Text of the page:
I never recommend taking illegal actions, so let’s look at what you need to get a license for Ham radio use. A basic test with about thirty-five questions will get you a world of access. All amateur frequencies above thirty GHz are available to HAM operators.
There are three different classes of licenses available. Naturally, the higher your rating, the more frequencies are available to you. Anyone can take the test with a single exception. Representatives of foreign governments can’t take the tests here in the USA.
According to the National Association for Amateur Radio, “Amateur Radio is regulated by the Federal Communications Commission (FCC) under the Communications Act of 1934.” The FCC oversees testing for Ham operators, and your license lasts ten years before you need to renew.
Most of the test questions will likely have to do with the theory, operating practices, and regulations. Classes of Ham license are Technician, General, and Amateur Extra Licenses. The first grants you the least access, and the last gives you the greatest privilege.
Getting Your Ham Radio
Choosing your first Ham radio is exciting. Still, you mustn’t let your enthusiasm get the best of you. Pick a model that has a hardened shell for traveling. You also want a small but powerful option from a reliable company.
Check out the BaoFeng BF-F8HP (UV-5R 3rd Gen) from Amazon. The latest model has twice the power of previous editions. More importantly, it was designed in the US, so it’s more intuitive for Americans to use. Plus, you’ll love the PC03 FTDI Programming Cable that makes it easier to program your PC for compatibility. Learn more by clicking here.
Choosing a CB Vs. Ham Radios for Survival
Now that you know what the fundamental differences are between CB radios and Ham radios, which one should you choose? Mostly, it depends on what you need your communication to do for you. Are you seeking a short-range system that’s better than a walkie talkie? Or would you prefer the ability to talk to survivors all over the world?
Your needs determine how you prepare for emergencies. Whether you’re alone or working with a group that changes how you approach prepping, likewise, how much you need to move from any given location can also help you decide. Every scenario and person has their unique needs. Addressing them is why you’re here.
Use a CB
When you’re getting your survival group together, you need an excellent way to talk to each other. Whether you need to caravan to a group bug-out location or chat as you run patrols, standard walkie talkies aren’t always up to the task. A CB is much more powerful than most walkies.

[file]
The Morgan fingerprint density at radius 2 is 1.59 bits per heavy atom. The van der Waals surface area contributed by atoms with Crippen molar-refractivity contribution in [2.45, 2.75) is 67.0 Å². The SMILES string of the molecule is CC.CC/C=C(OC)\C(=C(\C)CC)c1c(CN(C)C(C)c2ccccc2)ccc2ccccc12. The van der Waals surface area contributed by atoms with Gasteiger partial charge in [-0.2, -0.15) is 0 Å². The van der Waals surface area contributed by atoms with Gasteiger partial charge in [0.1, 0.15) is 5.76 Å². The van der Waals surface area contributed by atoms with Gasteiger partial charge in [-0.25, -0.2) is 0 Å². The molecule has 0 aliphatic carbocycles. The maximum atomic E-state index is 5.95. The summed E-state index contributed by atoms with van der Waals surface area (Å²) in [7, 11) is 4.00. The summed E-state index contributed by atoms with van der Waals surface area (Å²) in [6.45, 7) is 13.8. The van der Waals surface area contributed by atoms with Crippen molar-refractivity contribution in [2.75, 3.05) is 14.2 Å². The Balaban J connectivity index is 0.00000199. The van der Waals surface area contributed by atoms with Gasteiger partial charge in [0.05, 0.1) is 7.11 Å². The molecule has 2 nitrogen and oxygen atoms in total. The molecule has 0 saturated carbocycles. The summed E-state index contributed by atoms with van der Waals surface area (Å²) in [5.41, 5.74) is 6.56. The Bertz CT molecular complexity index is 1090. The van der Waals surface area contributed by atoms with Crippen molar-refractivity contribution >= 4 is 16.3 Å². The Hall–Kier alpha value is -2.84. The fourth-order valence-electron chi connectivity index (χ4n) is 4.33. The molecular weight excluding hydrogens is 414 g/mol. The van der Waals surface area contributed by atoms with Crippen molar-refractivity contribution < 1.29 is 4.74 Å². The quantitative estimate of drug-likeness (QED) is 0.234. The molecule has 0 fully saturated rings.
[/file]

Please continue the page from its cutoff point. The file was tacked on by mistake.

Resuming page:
Traveling with a group, a high-quality CB for each member, is your best bet. You can also use them to help navigate highways and back roads. Avoiding trouble by listening to the chatter is a superb use for these clever radios.
I’d also recommend you consider the exceptional President ANDY Compact AM CB Radio. You’ll appreciate the plethora of features, like seven weather channels. Yet, for all the incredible details, it’s not difficult to learn. The smaller size allows you to place it wherever you need it quickly and easily. Read the Amazon reviews here.
Use a Ham Radio
Sometimes you just need more range than a CB can give or more bandwidth. Regardless of your specific need, you’ll get more range out of a great Ham radio. More importantly, you can monitor the chat on emergency frequencies easily. Half of any successful survivor strategy is knowing where not to be.
Groups can also use this style, but typically a CB is sufficient for that. However, when you plan to thrive after TEOTWAWKI, contacting other savvy survivors all over the world is a great way to trade skills, news, and more.
Try the Greaval Ham Radio Walkie Talkie UHF VHF portable set. It comes with everything you’ll need from an earpiece to cords, mic, two batteries, and more. With a thirty-day hassle-free return policy and an eighteen-month warranty with tech support, this is the complete package. Click here to check prices and availability on Amazon.
In my opinion, you need both a Ham and CB radio because they are so different. Not only will having two radios give you twice the chance of contacting survivors, but you have a backup system. When SHTF, you want redundancies and options.
Before you pack up your gear for everyday purposes and bug-in or bug-out plans, watch this video to bone up on the uses. Make sure you put your radios wherever they will do you the most good. Every survival plan is unique, and only you know what will work best for you.
When in doubt, double down. You can always pick up duplicates of your CB and Ham radios as you expand your emergency preparations.